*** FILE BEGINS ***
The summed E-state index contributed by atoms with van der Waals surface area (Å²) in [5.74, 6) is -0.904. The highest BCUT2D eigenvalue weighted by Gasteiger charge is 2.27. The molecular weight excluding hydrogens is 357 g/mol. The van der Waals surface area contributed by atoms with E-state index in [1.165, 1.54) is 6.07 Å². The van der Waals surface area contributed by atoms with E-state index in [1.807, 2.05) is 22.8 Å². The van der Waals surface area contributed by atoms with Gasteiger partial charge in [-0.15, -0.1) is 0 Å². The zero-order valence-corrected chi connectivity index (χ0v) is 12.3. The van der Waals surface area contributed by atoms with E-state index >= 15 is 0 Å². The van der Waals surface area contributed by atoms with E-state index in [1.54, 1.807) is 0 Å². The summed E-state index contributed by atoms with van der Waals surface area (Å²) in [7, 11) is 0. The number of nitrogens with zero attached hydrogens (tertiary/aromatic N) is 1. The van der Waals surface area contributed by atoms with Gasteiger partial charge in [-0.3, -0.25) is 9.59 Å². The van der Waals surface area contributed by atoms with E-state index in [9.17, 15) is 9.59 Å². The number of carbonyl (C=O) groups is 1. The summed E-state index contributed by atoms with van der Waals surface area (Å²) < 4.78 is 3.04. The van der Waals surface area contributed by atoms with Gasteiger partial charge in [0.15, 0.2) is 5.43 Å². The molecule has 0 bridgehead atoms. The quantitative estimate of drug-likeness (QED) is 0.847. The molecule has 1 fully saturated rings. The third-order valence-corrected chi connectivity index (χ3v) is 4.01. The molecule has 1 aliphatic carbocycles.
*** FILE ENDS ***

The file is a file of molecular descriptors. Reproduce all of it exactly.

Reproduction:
The summed E-state index contributed by atoms with van der Waals surface area (Å²) in [5.74, 6) is -0.904. The highest BCUT2D eigenvalue weighted by Gasteiger charge is 2.27. The molecular weight excluding hydrogens is 357 g/mol. The van der Waals surface area contributed by atoms with E-state index in [1.165, 1.54) is 6.07 Å². The van der Waals surface area contributed by atoms with E-state index in [1.807, 2.05) is 22.8 Å². The van der Waals surface area contributed by atoms with Gasteiger partial charge in [-0.15, -0.1) is 0 Å². The zero-order valence-corrected chi connectivity index (χ0v) is 12.3. The van der Waals surface area contributed by atoms with E-state index >= 15 is 0 Å². The van der Waals surface area contributed by atoms with E-state index in [1.54, 1.807) is 0 Å². The summed E-state index contributed by atoms with van der Waals surface area (Å²) in [7, 11) is 0. The number of nitrogens with zero attached hydrogens (tertiary/aromatic N) is 1. The van der Waals surface area contributed by atoms with Gasteiger partial charge in [-0.3, -0.25) is 9.59 Å². The van der Waals surface area contributed by atoms with E-state index in [9.17, 15) is 9.59 Å². The number of carbonyl (C=O) groups is 1. The summed E-state index contributed by atoms with van der Waals surface area (Å²) < 4.78 is 3.04. The van der Waals surface area contributed by atoms with Gasteiger partial charge in [0.15, 0.2) is 5.43 Å². The molecule has 0 bridgehead atoms. The quantitative estimate of drug-likeness (QED) is 0.847. The molecule has 1 fully saturated rings. The third-order valence-corrected chi connectivity index (χ3v) is 4.01. The molecule has 1 aliphatic carbocycles.